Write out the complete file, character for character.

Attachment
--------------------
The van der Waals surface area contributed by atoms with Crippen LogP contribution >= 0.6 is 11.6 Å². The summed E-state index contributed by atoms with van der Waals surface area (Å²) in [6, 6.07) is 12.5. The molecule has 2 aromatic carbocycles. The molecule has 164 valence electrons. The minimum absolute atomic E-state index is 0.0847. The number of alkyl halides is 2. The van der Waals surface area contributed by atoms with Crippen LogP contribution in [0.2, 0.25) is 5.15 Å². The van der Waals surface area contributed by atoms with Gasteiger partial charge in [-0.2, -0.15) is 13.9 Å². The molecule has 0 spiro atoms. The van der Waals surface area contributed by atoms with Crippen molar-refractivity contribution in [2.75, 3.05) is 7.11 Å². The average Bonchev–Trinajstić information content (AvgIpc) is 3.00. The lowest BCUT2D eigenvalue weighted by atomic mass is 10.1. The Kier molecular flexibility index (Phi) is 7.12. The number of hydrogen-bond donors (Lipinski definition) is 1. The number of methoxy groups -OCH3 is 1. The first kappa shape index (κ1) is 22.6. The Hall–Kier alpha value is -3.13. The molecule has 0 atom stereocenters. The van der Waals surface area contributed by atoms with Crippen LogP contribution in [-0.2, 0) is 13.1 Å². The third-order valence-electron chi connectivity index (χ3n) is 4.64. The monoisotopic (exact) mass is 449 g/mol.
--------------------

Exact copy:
The van der Waals surface area contributed by atoms with Crippen LogP contribution >= 0.6 is 11.6 Å². The summed E-state index contributed by atoms with van der Waals surface area (Å²) in [6, 6.07) is 12.5. The molecule has 2 aromatic carbocycles. The molecule has 164 valence electrons. The minimum absolute atomic E-state index is 0.0847. The number of alkyl halides is 2. The van der Waals surface area contributed by atoms with Crippen LogP contribution in [0.2, 0.25) is 5.15 Å². The van der Waals surface area contributed by atoms with Gasteiger partial charge in [-0.2, -0.15) is 13.9 Å². The molecule has 0 spiro atoms. The van der Waals surface area contributed by atoms with Crippen molar-refractivity contribution in [2.75, 3.05) is 7.11 Å². The average Bonchev–Trinajstić information content (AvgIpc) is 3.00. The lowest BCUT2D eigenvalue weighted by atomic mass is 10.1. The Kier molecular flexibility index (Phi) is 7.12. The number of hydrogen-bond donors (Lipinski definition) is 1. The number of methoxy groups -OCH3 is 1. The first kappa shape index (κ1) is 22.6. The Hall–Kier alpha value is -3.13. The molecule has 0 atom stereocenters. The van der Waals surface area contributed by atoms with Crippen LogP contribution in [-0.2, 0) is 13.1 Å². The third-order valence-electron chi connectivity index (χ3n) is 4.64. The monoisotopic (exact) mass is 449 g/mol.